Mysteries engage and intrigue; keeping people on their toes.
What's more compelling are the probable theories that seem absurd but at the same time perfectly logical.
Little coffins were unearthed from the volcanic hill of Edinburgh. This hill had an enigmatic history. As the name suggested, it was the fabled site of King Arthur's Camelot. Now it was home to another secret.
July 20th 1836,
Three Scottish boys were playing around, rabbiting along the edge of Arthur’s Seat, a rocky formation near Edinburgh's Old Town, Scotland.
They discovered a little cave; with a strange cache of concealed miniature coffins.
Seventeen in total; laid out in stacks. Two tiers of eight coffins each and one on the third tier.
Each coffin three to four inches in length.
Inside were miniature wooden human figures carved out of wood.
The figures, each dressed differently in style and fabric.
They were laid out in a mimic representation of the last homage to the dead; a funeral.
The most extraordinary fact was the datum: the coffins were deposited singly and at several intervals. The first tier coffins were decayed and wrappings mouldered away; while the third tier coffin was relatively new.
The theories that circulated and dominated were varied in options and had everything to do with the fact that superstitions were still not denounced.
Fact: Charles Hoy Fort, American Writer and researcher who specialised in anomalous phenomenon took a keen interest in those little coffins. He had addressed the London Times with a report, mentioning the discovery and probable motive.
One theory suggests the practice of witchcraft. The local people believed it to be a satanic ritual carried out by witches.
Another theory links to sailors. It was believed to be a good luck omen. Sailors asked their wives to give them a mimic funeral to ward off death.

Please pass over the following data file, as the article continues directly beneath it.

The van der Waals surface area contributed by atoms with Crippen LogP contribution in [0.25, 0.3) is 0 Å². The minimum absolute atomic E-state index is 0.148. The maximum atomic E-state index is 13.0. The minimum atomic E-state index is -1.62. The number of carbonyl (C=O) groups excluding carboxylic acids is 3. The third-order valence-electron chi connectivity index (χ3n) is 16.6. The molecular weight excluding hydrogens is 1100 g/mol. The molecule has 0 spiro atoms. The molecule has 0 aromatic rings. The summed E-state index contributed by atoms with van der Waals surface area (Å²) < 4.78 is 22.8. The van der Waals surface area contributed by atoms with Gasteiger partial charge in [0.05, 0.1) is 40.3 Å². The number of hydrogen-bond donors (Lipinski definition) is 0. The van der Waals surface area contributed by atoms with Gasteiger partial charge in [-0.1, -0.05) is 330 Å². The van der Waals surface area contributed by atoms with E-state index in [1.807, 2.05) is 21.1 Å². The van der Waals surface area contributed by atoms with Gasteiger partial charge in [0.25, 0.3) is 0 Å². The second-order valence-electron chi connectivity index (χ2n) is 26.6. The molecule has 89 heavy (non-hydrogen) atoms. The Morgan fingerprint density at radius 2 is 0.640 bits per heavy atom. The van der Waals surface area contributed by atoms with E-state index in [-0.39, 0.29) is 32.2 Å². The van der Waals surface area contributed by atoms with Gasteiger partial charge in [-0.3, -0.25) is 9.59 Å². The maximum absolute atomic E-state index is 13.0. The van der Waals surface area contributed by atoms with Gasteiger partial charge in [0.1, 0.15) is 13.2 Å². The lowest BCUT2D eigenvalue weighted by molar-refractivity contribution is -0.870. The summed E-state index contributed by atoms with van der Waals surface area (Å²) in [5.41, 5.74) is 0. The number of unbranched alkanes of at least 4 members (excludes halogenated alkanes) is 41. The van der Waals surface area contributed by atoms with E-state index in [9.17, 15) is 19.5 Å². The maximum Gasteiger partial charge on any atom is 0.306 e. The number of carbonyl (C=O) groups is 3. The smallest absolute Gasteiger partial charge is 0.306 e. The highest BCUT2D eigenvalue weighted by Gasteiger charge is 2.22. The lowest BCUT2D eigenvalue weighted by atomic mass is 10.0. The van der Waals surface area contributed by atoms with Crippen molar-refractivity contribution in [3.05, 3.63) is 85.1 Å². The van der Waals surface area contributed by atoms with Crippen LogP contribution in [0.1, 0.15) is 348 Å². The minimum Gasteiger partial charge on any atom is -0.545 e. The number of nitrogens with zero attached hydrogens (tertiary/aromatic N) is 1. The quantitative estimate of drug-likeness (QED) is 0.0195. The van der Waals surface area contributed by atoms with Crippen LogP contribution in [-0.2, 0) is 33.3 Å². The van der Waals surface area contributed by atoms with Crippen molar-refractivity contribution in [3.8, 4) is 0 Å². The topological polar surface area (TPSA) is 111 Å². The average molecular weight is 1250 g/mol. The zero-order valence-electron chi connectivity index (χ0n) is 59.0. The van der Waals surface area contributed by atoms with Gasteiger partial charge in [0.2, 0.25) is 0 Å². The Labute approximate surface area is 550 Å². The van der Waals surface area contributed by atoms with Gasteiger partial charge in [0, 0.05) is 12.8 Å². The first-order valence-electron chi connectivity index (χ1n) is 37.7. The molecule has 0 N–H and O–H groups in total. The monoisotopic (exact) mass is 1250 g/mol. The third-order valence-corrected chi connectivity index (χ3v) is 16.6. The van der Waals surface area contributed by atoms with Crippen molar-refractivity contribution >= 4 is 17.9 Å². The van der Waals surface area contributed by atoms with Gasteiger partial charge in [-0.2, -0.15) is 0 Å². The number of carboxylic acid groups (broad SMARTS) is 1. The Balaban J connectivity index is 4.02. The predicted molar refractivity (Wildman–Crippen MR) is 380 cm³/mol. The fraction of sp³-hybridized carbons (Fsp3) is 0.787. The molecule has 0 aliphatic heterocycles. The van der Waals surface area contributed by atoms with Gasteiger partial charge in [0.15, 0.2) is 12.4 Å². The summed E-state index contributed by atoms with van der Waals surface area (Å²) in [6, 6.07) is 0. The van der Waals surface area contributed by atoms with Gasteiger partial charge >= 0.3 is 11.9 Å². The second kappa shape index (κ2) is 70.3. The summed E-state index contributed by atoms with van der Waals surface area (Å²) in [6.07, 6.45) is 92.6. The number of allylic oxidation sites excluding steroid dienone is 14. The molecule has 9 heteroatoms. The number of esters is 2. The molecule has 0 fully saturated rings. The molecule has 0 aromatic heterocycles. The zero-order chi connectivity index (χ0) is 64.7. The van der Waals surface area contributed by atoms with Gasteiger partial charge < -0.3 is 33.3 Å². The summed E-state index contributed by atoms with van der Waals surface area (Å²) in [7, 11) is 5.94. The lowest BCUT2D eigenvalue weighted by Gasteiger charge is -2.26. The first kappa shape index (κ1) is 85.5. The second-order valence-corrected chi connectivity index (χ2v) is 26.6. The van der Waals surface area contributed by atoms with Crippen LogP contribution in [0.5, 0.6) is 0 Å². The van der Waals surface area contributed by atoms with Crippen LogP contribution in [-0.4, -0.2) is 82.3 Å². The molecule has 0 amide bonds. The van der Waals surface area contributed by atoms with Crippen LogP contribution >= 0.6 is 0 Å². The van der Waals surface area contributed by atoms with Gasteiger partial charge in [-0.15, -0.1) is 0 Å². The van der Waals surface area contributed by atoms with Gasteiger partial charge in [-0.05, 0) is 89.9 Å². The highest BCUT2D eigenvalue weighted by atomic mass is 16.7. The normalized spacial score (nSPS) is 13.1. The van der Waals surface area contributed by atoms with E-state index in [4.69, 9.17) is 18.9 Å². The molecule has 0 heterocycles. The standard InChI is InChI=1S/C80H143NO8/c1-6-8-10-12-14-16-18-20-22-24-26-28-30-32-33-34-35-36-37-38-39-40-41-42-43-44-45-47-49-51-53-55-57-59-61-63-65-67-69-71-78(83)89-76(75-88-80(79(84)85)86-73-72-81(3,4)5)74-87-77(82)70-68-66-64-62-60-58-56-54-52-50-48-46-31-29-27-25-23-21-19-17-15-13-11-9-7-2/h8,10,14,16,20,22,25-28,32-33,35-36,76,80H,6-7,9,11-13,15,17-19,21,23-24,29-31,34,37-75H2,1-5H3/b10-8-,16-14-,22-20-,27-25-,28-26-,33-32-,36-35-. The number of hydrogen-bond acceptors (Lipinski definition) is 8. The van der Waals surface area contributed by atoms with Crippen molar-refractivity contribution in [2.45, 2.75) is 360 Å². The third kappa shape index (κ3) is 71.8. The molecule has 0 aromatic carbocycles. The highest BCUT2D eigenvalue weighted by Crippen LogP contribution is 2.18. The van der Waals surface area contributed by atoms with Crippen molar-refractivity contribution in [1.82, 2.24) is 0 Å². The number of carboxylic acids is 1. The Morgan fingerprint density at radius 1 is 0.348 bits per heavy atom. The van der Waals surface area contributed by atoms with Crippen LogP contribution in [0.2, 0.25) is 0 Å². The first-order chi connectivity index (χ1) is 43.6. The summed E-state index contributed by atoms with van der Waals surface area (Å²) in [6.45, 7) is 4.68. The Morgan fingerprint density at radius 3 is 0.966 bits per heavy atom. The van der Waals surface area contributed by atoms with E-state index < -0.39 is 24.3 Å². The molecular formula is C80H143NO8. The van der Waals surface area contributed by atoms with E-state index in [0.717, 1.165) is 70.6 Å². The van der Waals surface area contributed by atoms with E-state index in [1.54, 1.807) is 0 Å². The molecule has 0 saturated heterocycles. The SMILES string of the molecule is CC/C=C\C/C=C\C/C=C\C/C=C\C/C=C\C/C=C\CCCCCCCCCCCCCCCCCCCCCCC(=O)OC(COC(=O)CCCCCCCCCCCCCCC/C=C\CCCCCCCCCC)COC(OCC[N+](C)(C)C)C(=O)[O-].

A third theory links back to the horrific past of Edinburgh. It was suggestive of surrogate burials as a bid to assuage the guilt of the grisly duo, Burke and Hare's gruesome murders.
In 2018, author and amateur historian Jeff Nisbet, a former resident of that town; indicated towards the Radical war of 1820. He believed the coffins were to commemorate the martyrs and to keep the flames of the rebellion alive.
William Hare and William Burke Murders
In the 19th century, Edinburgh was the centre of anatomical studies. This led to an increased demand for dead bodies.
The duo committed a series of 16 murders in 1828 and sold the bodies to Robert Knox.
Knox was a Scottish anatomist who used the bodies for dissecting in his Anatomy lectures.
Burke was sentenced to death and publicly executed and dissected. His skeleton was donated to the Anatomical Museum of Edinburgh Medical School.
Hare became a government witness and was released in 1829. It is assumed that he lived out his last days on the streets as a blind beggar.
It was believed that someone had deposited those coffins as a symbol of respect and to forgo guilt for the duo's crimes.
Fact: The Burke and Hare murders eventually contributed to the enactment of the Anatomy Act of 1832. The Act was passed under the parliament of the United Kingdom; it gave free access to doctors, anatomy teachers and medical students to dissect donated bodies; an attempt to curb the illegal trade of corpses.
The Radical War of 1820 aka The Scottish Insurrection
It was a series of strikes and unrest in Scotland; in an aim to reform the government.
Several workers, weavers, artisans were arrested, exiled or executed for revolting for better working conditions and pay.
The remaining fraction who agreed or supported the strike was put to work, constructing a road surrounding Arthur's Seat.
Nisbet believes that it was around this time that the coffins were buried.
Fact: Today only eight of those coffins survive; and are exhibited at the National Museum of Scotland.
The evidence fails to provide any definite reason for the presence of those coffins. Time and again historians and scholars have revisited this puzzle and unable to find valid reasons, it remains an unsolved mystery.
'Anatomy Act, 1832' | Irish Statute Book | Available at http://www.irishstatutebook.ie/eli/1832/act/75/enacted/en/html
'Edinburgh’s Mysterious Miniature Coffins' | Smithsonian Magazine | Available at https://www.smithsonianmag.com/history/edinburghs-mysterious-miniature-coffins-22371426/
'The mystery of the miniature coffins' | National Museums Scotland | Available at https://www.nms.ac.uk/explore-our-collections/stories/scottish-history-and-archaeology/mystery-of-the-miniature-coffins/#:~:text=A%20baffling%20mystery&text=In%20a%20secluded%20spot%20on,the%20National%20Museum%20of%20Scotland.
‘The Story of Burke and Hare’ | Historic UK | Ben Johnson | Available at https://www.historic-uk.com/HistoryUK/HistoryofScotland/Burke-Hare-infamous-murderers-graverobbers/